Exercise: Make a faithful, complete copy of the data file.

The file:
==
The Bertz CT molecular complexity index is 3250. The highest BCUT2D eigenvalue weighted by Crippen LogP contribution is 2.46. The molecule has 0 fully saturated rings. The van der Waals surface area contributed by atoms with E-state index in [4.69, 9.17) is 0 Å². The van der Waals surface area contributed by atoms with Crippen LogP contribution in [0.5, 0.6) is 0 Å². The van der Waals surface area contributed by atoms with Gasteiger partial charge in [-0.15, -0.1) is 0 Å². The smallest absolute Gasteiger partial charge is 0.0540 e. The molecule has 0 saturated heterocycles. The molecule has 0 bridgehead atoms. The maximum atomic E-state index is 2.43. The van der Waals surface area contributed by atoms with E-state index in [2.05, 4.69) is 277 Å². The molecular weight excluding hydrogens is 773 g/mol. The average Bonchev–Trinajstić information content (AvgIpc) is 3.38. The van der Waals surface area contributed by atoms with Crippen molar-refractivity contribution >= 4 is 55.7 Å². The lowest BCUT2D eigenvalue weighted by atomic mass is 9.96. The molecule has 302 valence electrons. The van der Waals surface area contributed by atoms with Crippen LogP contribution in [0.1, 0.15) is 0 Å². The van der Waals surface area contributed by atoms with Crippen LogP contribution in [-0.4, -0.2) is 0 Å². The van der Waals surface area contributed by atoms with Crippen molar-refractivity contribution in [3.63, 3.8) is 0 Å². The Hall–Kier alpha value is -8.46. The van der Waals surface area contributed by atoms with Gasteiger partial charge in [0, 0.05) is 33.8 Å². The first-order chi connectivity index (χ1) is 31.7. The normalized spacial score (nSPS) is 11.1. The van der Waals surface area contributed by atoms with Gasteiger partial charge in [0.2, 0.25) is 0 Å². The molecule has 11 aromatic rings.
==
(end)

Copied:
The Bertz CT molecular complexity index is 3250. The highest BCUT2D eigenvalue weighted by Crippen LogP contribution is 2.46. The molecule has 0 fully saturated rings. The van der Waals surface area contributed by atoms with E-state index in [4.69, 9.17) is 0 Å². The van der Waals surface area contributed by atoms with Crippen LogP contribution in [0.5, 0.6) is 0 Å². The van der Waals surface area contributed by atoms with Gasteiger partial charge in [-0.15, -0.1) is 0 Å². The smallest absolute Gasteiger partial charge is 0.0540 e. The molecule has 0 saturated heterocycles. The molecule has 0 bridgehead atoms. The maximum atomic E-state index is 2.43. The van der Waals surface area contributed by atoms with E-state index in [2.05, 4.69) is 277 Å². The molecular weight excluding hydrogens is 773 g/mol. The average Bonchev–Trinajstić information content (AvgIpc) is 3.38. The van der Waals surface area contributed by atoms with Crippen molar-refractivity contribution >= 4 is 55.7 Å². The lowest BCUT2D eigenvalue weighted by atomic mass is 9.96. The molecule has 302 valence electrons. The van der Waals surface area contributed by atoms with Crippen LogP contribution in [0.1, 0.15) is 0 Å². The van der Waals surface area contributed by atoms with Crippen LogP contribution in [-0.4, -0.2) is 0 Å². The van der Waals surface area contributed by atoms with Crippen molar-refractivity contribution in [3.63, 3.8) is 0 Å². The Hall–Kier alpha value is -8.46. The van der Waals surface area contributed by atoms with Gasteiger partial charge in [0, 0.05) is 33.8 Å². The first-order chi connectivity index (χ1) is 31.7. The normalized spacial score (nSPS) is 11.1. The van der Waals surface area contributed by atoms with Gasteiger partial charge in [0.2, 0.25) is 0 Å². The molecule has 11 aromatic rings.